Job Crafting in Low-Usability Automation Situations: Sustainability through Human Work Interaction Designs

Torkil Clemmensen*, Morten Hertzum, Jacob Nørbjerg

*Corresponding author af dette arbejde

Publikation: KonferencebidragPaperForskningpeer review


A worker-centric approach to automation is important to the wellbeing of the workforce [2] and hence to socially, economically, and environmentally sustainable work practices [3]. Job crafting promises to deliver sustainability through design, that is, to influence workers’ (users’) decision-making and attitudes to work. Thereby, it will foster more sustainable work-lifestyles [1, 4] and create sustainable human work interaction designs. Job crafting supports workers in the bottom-up design of their own work to achieve work engagement [5, 6] and wellbeing [7–9]. By prototyping possible changes in work practices and worker-technology relations, job crafting can be a strategy for empowering the individual worker [10]. In contrast to top-down job design by management, job crafting is often union-supported [7]. It emphasizes workplace innovation over standardization [7] and has received increasing attention in small and mediumsized enterprises (SMEs) challenged by robotics and automation [11]. Job crafting shares some resemblance with notions like job design, job enrichment, and work customization that all aim to create wellbeing at work [7]. In this study, we report from a manufacturing company with low-usability automation (legacy, non-interoperable stamping machines), in which we aim to foster job crafting with a digital peer-tutoring training program [12]. The low-usability automation, combined with a high demand for digitally skilled workers [13], makes job crafting difficult in this situation. However, such a situation is not unusual because many companies have not designed their automation as a resource that facilitates job crafting [14]. Instead, many manufacturing SMEs use legacy and non-interoperable automation in their factories [11]. The usability of these systems may be quite ordinary [15, 16], though with variations depending on the task, the work shift, the people with whom the task is done, and other situational factors [15]. We ask the research question: Is job crafting possible in a situation with low-usability manufacturing automation?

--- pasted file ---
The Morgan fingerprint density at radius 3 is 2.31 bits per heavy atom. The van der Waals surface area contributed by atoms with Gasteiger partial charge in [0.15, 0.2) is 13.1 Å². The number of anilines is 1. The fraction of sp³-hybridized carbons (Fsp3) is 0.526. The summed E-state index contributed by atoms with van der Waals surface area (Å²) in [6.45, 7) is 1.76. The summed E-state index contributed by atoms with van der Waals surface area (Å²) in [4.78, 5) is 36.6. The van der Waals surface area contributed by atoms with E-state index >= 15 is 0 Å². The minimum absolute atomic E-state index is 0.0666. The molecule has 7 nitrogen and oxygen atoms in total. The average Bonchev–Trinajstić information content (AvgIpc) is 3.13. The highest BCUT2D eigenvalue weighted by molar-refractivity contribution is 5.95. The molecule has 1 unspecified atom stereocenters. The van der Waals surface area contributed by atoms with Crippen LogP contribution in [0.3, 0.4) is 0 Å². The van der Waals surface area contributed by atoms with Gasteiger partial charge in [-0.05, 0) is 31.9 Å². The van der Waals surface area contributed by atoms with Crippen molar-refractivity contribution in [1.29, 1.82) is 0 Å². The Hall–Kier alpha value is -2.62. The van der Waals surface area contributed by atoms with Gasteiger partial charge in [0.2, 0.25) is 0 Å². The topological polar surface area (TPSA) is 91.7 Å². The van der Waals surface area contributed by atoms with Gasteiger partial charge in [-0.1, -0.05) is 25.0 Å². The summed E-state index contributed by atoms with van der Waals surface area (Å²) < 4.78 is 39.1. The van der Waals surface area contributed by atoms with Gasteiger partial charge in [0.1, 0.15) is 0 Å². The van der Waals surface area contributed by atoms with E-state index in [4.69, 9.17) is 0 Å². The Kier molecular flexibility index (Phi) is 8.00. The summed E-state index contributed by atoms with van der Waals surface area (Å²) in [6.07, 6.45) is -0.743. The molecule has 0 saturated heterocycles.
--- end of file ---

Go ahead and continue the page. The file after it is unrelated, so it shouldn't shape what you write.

Antal sider8
StatusUdgivet - 2023
BegivenhedSHWID Workshop on Sustainable Human-Work Interaction Designs: Workshop at the INTERACT2023 Conference - INTERACT 2023 Conference, York, Storbritannien
Varighed: 29 aug. 202329 aug. 2023


WorkshopSHWID Workshop on Sustainable Human-Work Interaction Designs
LokationINTERACT 2023 Conference